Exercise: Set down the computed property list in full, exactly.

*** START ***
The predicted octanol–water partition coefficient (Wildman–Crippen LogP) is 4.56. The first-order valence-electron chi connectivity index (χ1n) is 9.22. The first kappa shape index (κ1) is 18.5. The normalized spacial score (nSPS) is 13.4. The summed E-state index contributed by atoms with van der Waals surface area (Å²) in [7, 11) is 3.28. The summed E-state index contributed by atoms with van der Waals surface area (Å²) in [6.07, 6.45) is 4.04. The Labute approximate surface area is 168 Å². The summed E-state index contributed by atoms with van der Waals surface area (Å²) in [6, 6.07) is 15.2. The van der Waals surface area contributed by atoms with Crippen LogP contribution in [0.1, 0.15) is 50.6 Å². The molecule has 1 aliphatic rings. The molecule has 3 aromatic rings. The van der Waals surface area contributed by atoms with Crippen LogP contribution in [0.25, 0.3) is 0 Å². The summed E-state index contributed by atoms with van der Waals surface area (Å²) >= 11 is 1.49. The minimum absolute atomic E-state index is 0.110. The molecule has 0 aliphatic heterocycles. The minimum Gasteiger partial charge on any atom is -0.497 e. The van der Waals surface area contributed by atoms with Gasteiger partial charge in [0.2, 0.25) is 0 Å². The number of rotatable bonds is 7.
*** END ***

The predicted octanol–water partition coefficient (Wildman–Crippen LogP) is 4.56. The first-order valence-electron chi connectivity index (χ1n) is 9.22. The first kappa shape index (κ1) is 18.5. The normalized spacial score (nSPS) is 13.4. The summed E-state index contributed by atoms with van der Waals surface area (Å²) in [7, 11) is 3.28. The summed E-state index contributed by atoms with van der Waals surface area (Å²) in [6.07, 6.45) is 4.04. The Labute approximate surface area is 168 Å². The summed E-state index contributed by atoms with van der Waals surface area (Å²) in [6, 6.07) is 15.2. The van der Waals surface area contributed by atoms with Crippen LogP contribution in [0.1, 0.15) is 50.6 Å². The molecule has 1 aliphatic rings. The molecule has 3 aromatic rings. The van der Waals surface area contributed by atoms with Crippen LogP contribution in [0.25, 0.3) is 0 Å². The summed E-state index contributed by atoms with van der Waals surface area (Å²) >= 11 is 1.49. The minimum absolute atomic E-state index is 0.110. The molecule has 0 aliphatic heterocycles. The minimum Gasteiger partial charge on any atom is -0.497 e. The van der Waals surface area contributed by atoms with Gasteiger partial charge in [0.2, 0.25) is 0 Å². The number of rotatable bonds is 7.